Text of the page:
Vigor Alaska’s Ketchikan shipyard during the city’s 40th annual Blueberry Arts Festival will raise a 12-foot totem pole indicative of the kind of company it aims to be.
“As we build an Alaskan workforce here in Ketchikan… we want to essentially be open to diversity and through diversity,” said Director of Shipyard Development Doug Ward.
They also hope the pole, created by carver Jon Rowan of Klawock, is the start of a change to how people frequently think about shipyards, said Vigor Alaska General Manager Mike Pearson.
“There’s a place for art and color in a shipyard. We’re moving away from a 19th and 20th century notion that people who do industrial work are part of the machine,” Pearson said. “They’re not part of a machine. They’re human beings with a heart, and a soul, and a mind.”
Recognizing “the brilliance of human beings,” he said, naturally leads to a place that values its people — and, in Ketchikan, it naturally led to the idea of a totem pole.
“This is the totem pole capital of the world,” he said. “The art of the Native people here is so powerful. Not only is it powerful and expressive of art, but really, about the stories that are told that give people strength.”
The pole will be elevated via a mound and a base so that its top will rise about 18 feet from the ground. Its main figures, starting at the bottom, are an “aunty” figure, an eagle, a strongman, and a raven.
At its base will be a cedar box with 12 panels, each created by a different Vigor business unit, said project assistant Kristin Buchanan.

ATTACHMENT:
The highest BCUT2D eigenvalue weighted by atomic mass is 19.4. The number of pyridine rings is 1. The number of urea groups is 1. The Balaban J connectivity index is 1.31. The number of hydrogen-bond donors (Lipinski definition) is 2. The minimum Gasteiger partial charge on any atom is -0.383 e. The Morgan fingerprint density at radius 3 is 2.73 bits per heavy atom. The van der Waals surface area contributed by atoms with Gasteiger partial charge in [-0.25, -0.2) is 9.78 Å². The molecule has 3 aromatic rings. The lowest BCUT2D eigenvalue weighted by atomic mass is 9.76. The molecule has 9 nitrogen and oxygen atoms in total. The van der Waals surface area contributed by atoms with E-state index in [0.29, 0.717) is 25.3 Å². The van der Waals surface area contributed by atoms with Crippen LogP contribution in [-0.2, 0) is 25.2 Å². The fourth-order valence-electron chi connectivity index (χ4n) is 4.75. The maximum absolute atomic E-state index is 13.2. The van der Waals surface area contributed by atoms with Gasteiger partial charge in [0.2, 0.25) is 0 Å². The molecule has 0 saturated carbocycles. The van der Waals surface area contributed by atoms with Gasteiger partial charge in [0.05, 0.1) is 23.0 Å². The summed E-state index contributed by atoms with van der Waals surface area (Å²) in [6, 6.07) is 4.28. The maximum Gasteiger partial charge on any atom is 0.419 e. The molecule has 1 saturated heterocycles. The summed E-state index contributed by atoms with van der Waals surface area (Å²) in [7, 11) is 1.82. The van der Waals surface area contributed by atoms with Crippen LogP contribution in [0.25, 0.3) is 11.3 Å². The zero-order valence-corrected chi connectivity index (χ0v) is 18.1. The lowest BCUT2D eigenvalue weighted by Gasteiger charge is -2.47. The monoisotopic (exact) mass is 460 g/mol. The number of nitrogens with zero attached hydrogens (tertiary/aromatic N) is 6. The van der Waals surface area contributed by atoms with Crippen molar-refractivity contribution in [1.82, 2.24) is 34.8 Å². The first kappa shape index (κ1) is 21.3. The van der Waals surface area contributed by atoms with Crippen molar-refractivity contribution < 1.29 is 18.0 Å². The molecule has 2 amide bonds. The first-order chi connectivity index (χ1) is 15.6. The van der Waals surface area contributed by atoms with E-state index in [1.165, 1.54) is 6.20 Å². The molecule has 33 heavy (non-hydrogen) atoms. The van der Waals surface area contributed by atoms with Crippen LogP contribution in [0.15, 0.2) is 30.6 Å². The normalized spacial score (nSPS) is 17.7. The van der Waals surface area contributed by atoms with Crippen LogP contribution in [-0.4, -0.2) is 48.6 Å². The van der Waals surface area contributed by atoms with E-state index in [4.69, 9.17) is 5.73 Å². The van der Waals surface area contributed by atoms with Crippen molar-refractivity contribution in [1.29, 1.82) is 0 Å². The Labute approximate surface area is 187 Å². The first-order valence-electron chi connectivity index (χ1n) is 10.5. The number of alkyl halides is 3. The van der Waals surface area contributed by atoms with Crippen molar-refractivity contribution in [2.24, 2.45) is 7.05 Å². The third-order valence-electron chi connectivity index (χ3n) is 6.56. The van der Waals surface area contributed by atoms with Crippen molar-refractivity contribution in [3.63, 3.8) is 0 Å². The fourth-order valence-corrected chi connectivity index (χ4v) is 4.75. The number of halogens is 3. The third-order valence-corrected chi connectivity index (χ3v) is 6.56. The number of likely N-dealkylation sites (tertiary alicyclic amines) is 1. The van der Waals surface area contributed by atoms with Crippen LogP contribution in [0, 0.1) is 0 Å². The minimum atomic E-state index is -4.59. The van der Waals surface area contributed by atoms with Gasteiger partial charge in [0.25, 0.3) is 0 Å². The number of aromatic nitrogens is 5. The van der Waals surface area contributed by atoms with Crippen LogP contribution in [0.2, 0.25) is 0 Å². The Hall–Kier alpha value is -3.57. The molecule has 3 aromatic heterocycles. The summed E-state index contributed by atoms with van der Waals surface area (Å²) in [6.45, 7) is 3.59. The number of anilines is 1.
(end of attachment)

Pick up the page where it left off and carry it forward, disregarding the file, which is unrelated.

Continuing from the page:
“They (the panels) are built by Vigor craftsmen. They reflect the artistry of shipbuilding,” Ward said.
Buchanan, who is a member of the Taant’a Kwaan, will be dancing at the pole raising, along with dancers from nine dance groups composed of Tlingit, Haida and Tsimshian members, she said.
Pearson began working towards a totem pole by looking at a study asking employees what a shipyard should look and feel like.
“As we moved away from checklists like ‘You should have a clean workspace, a painted building, no broken windows,’ most people really wanted to talk about things that really were even spiritual in nature,” Pearson said. “People wanted to talk about things that meant something to them really deep in their heart about work, and what they wanted work to mean.”
Two of the things that stood out to him, he said, were the idea of respect, and the importance of honoring Native Americans and Native Alaskans.
They were also cognizant, Pearson said, of the need to “earn” the totem pole. The company has started workforce training programs, one of which helps Native Alaskan youth “gain certifications to come into the workforce,” Pearson said.
Shipyard worker Norm Skan spoke with people in Ketchikan’s Native community and “created a framework that Jon Rowan filled in,” Pearson said.
The aunty figure is “one thing that, especially, Doug and I have talked about,” Pearson said. “We are really reaching out to women. (We’re asking ourselves,) do we understand the pressures of women in the workforce, and are we addressing it.”
The strongman, said a description of the pole, represents the hard work and training of the company’s work force. The eagle and the raven are there to represent both moieties and as love birds, since “Vigor is all about love and respect.”
The pole, and its panels, will be located at the front entrance to the shipyard, Ward said.
Once the pole is up, the shipyard won’t be done, Pearson said. One photographer has taken black and white portraits of people working in all Vigor’s locations, and they plan to display them.
“We’re about ships, yes, but we’re also really about the people that work there,” Pearson said.
They’re also reaching out to local artists in hopes of eventually hosting more art projects and green spaces.
The pole, Pearson said, is “really a signpost that says ‘this is the way to a new story about how people live and work in the 21st century.”
The pole-raising will be Saturday, Aug. 1 from 4 p.m. to 5 p.m. at the Ketchikan Shipyard. Afterwards, the company is hosting a 6 p.m. celebration at the Ted Ferry Civic Center.
• Contact CCW staff writer Mary Catharine Martin at firstname.lastname@example.org.